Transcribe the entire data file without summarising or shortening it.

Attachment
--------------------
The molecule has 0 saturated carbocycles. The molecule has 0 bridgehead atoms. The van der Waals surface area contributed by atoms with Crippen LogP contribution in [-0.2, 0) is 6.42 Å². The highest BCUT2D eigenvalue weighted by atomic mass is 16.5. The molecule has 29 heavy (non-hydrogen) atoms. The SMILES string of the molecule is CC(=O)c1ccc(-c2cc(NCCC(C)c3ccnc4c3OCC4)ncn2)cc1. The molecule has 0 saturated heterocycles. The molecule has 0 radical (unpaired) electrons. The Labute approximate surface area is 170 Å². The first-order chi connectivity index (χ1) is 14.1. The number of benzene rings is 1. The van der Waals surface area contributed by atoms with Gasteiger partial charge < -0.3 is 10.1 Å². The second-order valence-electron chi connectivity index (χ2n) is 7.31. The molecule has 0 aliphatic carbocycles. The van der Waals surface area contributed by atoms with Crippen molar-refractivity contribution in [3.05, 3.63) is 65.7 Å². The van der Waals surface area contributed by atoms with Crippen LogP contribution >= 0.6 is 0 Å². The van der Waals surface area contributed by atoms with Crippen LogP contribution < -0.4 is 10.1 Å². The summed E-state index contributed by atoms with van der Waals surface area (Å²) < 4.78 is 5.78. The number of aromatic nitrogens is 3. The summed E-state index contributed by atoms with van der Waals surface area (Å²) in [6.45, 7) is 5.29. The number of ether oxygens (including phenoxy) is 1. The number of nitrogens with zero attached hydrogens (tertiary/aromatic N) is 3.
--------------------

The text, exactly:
The molecule has 0 saturated carbocycles. The molecule has 0 bridgehead atoms. The van der Waals surface area contributed by atoms with Crippen LogP contribution in [-0.2, 0) is 6.42 Å². The highest BCUT2D eigenvalue weighted by atomic mass is 16.5. The molecule has 29 heavy (non-hydrogen) atoms. The SMILES string of the molecule is CC(=O)c1ccc(-c2cc(NCCC(C)c3ccnc4c3OCC4)ncn2)cc1. The molecule has 0 saturated heterocycles. The molecule has 0 radical (unpaired) electrons. The Labute approximate surface area is 170 Å². The first-order chi connectivity index (χ1) is 14.1. The number of benzene rings is 1. The van der Waals surface area contributed by atoms with Gasteiger partial charge < -0.3 is 10.1 Å². The second-order valence-electron chi connectivity index (χ2n) is 7.31. The molecule has 0 aliphatic carbocycles. The van der Waals surface area contributed by atoms with Crippen molar-refractivity contribution in [3.05, 3.63) is 65.7 Å². The van der Waals surface area contributed by atoms with Crippen LogP contribution >= 0.6 is 0 Å². The van der Waals surface area contributed by atoms with Crippen LogP contribution < -0.4 is 10.1 Å². The summed E-state index contributed by atoms with van der Waals surface area (Å²) < 4.78 is 5.78. The number of aromatic nitrogens is 3. The summed E-state index contributed by atoms with van der Waals surface area (Å²) in [6.45, 7) is 5.29. The number of ether oxygens (including phenoxy) is 1. The number of nitrogens with zero attached hydrogens (tertiary/aromatic N) is 3.